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Smt. Vijay Luxmi Jain v. Rameshwar Dayal Gupta And Another - WRIT - A No. 36906 of 2006 [2006] RD-AH 11821 (19 July 2006)


This is an UNCERTIFIED copy for information/reference. For authentic copy please refer to certified copy only. In case of any mistake, please bring it to the notice of Joint Registrar(Copying).


Civil Misc. Writ Petition No.  36906 of 2006

Smt. Vijay Luxmi Jain...............Petitioner


Rameshwar Dayal Gupta & Another........Respondents

Hon'ble Krishna Murari,J.

Heard Sri   Murlidhar, learned senior counsel assisted by Sri R.P. Singh for the petitioner and Sri M. K. Gupta, learned counsel appearing for the contesting respondent no.1.

This is a tenant's petition arises out of proceedings initiated by respondent-landlord under Section 21(1)(a) of U.P. Act No. 13 of 1972. The tenanted premises happens to be part of plot no. 88, situate in Mathura Cantonment and the respondent-landlord is the lessee of the cantonment. The petitioner is a tenant in possession of a part of the building and is running a primary convent school. The respondent-landlord sought the release of the tenanted accommodation on the ground of personal need. It was stated in the application that the family of the applicant consists of his wife, three sons aged about 27 years, 25 years and 24 years respectively and one married daughter. It was further pleaded that all the sons are of marriageable age and talks of their marriage is going on and as such the accommodation is genuinely and bona fidely required by him to satisfy the growing need of his family. It was also stated that the tenant-petitioner is also running another school in Krishanpuri where they can shift the students of the present school.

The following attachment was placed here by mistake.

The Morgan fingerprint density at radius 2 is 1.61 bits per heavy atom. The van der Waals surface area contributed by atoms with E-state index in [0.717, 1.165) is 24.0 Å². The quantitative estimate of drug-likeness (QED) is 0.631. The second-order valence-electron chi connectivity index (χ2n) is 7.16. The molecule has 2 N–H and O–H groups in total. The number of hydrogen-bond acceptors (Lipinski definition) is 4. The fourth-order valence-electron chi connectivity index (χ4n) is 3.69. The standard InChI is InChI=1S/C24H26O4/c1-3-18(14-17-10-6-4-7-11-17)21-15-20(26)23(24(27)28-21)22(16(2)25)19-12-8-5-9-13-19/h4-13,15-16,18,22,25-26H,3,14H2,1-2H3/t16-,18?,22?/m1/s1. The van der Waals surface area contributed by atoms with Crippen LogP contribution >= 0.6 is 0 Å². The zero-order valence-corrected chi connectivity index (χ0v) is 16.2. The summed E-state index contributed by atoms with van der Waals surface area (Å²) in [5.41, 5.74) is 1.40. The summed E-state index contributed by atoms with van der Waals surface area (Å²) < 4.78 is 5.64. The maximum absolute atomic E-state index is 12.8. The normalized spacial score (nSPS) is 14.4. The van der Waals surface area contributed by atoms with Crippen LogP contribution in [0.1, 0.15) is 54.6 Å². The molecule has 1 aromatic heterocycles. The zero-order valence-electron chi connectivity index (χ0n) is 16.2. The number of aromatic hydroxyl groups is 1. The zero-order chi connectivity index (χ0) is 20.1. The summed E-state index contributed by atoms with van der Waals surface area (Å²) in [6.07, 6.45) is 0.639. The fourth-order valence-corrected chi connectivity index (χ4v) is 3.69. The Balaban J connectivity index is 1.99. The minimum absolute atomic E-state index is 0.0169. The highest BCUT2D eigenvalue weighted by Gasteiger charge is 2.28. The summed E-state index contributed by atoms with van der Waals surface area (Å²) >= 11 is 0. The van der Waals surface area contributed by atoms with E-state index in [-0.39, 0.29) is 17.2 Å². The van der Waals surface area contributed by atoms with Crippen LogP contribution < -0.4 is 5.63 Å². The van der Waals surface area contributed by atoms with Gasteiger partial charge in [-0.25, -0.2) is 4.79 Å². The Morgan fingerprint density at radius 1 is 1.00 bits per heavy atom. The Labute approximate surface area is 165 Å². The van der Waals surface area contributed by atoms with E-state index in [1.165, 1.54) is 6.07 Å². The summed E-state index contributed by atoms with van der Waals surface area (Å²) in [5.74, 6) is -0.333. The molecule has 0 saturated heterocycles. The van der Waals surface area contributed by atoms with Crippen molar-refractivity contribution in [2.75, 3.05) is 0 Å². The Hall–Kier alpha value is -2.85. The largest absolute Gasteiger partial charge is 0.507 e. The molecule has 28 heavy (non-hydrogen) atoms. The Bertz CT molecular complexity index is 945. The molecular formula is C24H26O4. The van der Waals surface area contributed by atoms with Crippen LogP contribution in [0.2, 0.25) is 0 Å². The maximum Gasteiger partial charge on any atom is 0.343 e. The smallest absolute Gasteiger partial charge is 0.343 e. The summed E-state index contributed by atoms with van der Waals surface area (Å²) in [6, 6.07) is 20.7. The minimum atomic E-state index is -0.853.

On the question of bona fide need, the Prescribed Authority recorded a finding that the requirement of the landlord is of five rooms and he already has four rooms in his possession as such his need would stand served by release of one room. On the ground of comparative hardship, it was held by the Prescribed Authority that if the entire tenanted accommodation is released, the tenant shall suffer greater hardship. Accordingly, the Prescribed Authority partly   allowed the application and released one room in favour of respondent-landlord.

Aggrieved, the respondent-landlord filed an appeal. Appellate Court allowed the appeal and released the entire accommodation in favour of respondent-landlord. After considering the entire evidence oral as well as documentary brought on record, the appellate court set aside the finding recorded by the prescribed authority on the question of bona fide need holding that during the pendency of the litigation for 14 years, the family of respondent-landlord has grown in size and each son of the landlord requires a separate room and his grandsons also require separate rooms. It was also held by the appellate court that the married daughter of the landlord who comes to visit him also requires some accommodation whenever she comes to visit him. On the basis of the aforesaid findings, the appellate court came to the conclusion that the entire tenanted accommodation is bona fidely and genuinely required by landlord-respondent. On the question of comparative hardship, the appellate court on the basis of evidence adduced by the parties recorded a finding that petitioner-tenant is running another school in the name of Draupadi Public School. Thus, they have an alternative accommodation where the present school can be shifted and the balance of comparative hardship is in favour of respondent-landlord. The appellate Court also found that for the 14 years during which the litigation was pending, no effort was made by the tenant-petitioner to search any alternative accommodation. Hence also the balance of comparative hardship is in favour of the landlord.